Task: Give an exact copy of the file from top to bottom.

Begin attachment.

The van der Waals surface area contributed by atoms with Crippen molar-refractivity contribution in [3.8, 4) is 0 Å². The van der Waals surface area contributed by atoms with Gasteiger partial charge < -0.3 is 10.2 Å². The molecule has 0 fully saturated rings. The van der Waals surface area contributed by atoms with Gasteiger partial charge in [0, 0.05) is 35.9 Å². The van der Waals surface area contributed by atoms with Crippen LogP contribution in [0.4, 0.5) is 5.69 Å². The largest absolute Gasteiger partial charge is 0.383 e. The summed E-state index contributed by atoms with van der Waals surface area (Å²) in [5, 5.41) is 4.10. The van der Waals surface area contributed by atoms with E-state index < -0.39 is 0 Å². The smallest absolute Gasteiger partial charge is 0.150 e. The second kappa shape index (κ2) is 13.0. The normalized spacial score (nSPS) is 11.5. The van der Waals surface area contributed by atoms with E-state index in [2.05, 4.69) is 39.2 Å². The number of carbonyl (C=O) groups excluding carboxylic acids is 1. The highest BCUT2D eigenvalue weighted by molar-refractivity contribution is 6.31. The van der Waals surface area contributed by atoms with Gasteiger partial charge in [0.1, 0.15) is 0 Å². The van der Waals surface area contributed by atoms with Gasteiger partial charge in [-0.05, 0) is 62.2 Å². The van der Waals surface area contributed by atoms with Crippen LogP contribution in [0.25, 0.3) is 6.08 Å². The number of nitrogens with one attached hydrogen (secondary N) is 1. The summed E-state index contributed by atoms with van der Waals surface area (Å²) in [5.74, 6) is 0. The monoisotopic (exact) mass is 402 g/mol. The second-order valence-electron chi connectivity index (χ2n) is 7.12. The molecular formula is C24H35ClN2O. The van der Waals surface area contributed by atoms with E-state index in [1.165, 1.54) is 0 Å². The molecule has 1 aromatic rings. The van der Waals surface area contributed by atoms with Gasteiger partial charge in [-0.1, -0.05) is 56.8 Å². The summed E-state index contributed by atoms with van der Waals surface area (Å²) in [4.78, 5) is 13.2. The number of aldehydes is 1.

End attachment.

The van der Waals surface area contributed by atoms with Crippen molar-refractivity contribution in [3.8, 4) is 0 Å². The van der Waals surface area contributed by atoms with Gasteiger partial charge < -0.3 is 10.2 Å². The molecule has 0 fully saturated rings. The van der Waals surface area contributed by atoms with Gasteiger partial charge in [0, 0.05) is 35.9 Å². The van der Waals surface area contributed by atoms with Crippen LogP contribution in [0.4, 0.5) is 5.69 Å². The largest absolute Gasteiger partial charge is 0.383 e. The summed E-state index contributed by atoms with van der Waals surface area (Å²) in [5, 5.41) is 4.10. The van der Waals surface area contributed by atoms with E-state index < -0.39 is 0 Å². The smallest absolute Gasteiger partial charge is 0.150 e. The second kappa shape index (κ2) is 13.0. The normalized spacial score (nSPS) is 11.5. The van der Waals surface area contributed by atoms with E-state index in [2.05, 4.69) is 39.2 Å². The number of carbonyl (C=O) groups excluding carboxylic acids is 1. The highest BCUT2D eigenvalue weighted by molar-refractivity contribution is 6.31. The van der Waals surface area contributed by atoms with Gasteiger partial charge in [0.1, 0.15) is 0 Å². The van der Waals surface area contributed by atoms with Gasteiger partial charge in [-0.05, 0) is 62.2 Å². The van der Waals surface area contributed by atoms with Crippen LogP contribution in [0.25, 0.3) is 6.08 Å². The number of nitrogens with one attached hydrogen (secondary N) is 1. The summed E-state index contributed by atoms with van der Waals surface area (Å²) in [5.74, 6) is 0. The monoisotopic (exact) mass is 402 g/mol. The second-order valence-electron chi connectivity index (χ2n) is 7.12. The molecular formula is C24H35ClN2O. The van der Waals surface area contributed by atoms with E-state index in [1.165, 1.54) is 0 Å². The molecule has 1 aromatic rings. The van der Waals surface area contributed by atoms with Gasteiger partial charge in [-0.1, -0.05) is 56.8 Å². The summed E-state index contributed by atoms with van der Waals surface area (Å²) in [4.78, 5) is 13.2. The number of aldehydes is 1.